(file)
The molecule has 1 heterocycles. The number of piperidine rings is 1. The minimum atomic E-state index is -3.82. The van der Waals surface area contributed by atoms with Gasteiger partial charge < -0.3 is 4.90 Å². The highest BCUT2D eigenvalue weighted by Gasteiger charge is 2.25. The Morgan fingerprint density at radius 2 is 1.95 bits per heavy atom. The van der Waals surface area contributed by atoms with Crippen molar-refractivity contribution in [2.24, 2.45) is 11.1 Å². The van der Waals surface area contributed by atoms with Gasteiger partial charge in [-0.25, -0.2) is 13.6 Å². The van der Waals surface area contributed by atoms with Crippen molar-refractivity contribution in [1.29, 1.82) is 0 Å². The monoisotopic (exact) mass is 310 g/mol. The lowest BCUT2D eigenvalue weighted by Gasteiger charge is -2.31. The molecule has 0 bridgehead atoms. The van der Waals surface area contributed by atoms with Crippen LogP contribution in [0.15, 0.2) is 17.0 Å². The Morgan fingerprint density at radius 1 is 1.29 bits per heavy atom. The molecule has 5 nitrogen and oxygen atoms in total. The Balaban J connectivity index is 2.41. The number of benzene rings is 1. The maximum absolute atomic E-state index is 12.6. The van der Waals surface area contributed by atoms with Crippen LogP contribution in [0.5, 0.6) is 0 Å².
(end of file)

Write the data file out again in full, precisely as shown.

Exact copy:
The molecule has 1 heterocycles. The number of piperidine rings is 1. The minimum atomic E-state index is -3.82. The van der Waals surface area contributed by atoms with Gasteiger partial charge < -0.3 is 4.90 Å². The highest BCUT2D eigenvalue weighted by Gasteiger charge is 2.25. The Morgan fingerprint density at radius 2 is 1.95 bits per heavy atom. The van der Waals surface area contributed by atoms with Crippen molar-refractivity contribution in [2.24, 2.45) is 11.1 Å². The van der Waals surface area contributed by atoms with Gasteiger partial charge in [-0.25, -0.2) is 13.6 Å². The van der Waals surface area contributed by atoms with Crippen molar-refractivity contribution in [1.29, 1.82) is 0 Å². The monoisotopic (exact) mass is 310 g/mol. The lowest BCUT2D eigenvalue weighted by Gasteiger charge is -2.31. The molecule has 0 bridgehead atoms. The van der Waals surface area contributed by atoms with Crippen LogP contribution in [0.15, 0.2) is 17.0 Å². The Morgan fingerprint density at radius 1 is 1.29 bits per heavy atom. The molecule has 5 nitrogen and oxygen atoms in total. The Balaban J connectivity index is 2.41. The number of benzene rings is 1. The maximum absolute atomic E-state index is 12.6. The van der Waals surface area contributed by atoms with Crippen LogP contribution in [0.5, 0.6) is 0 Å².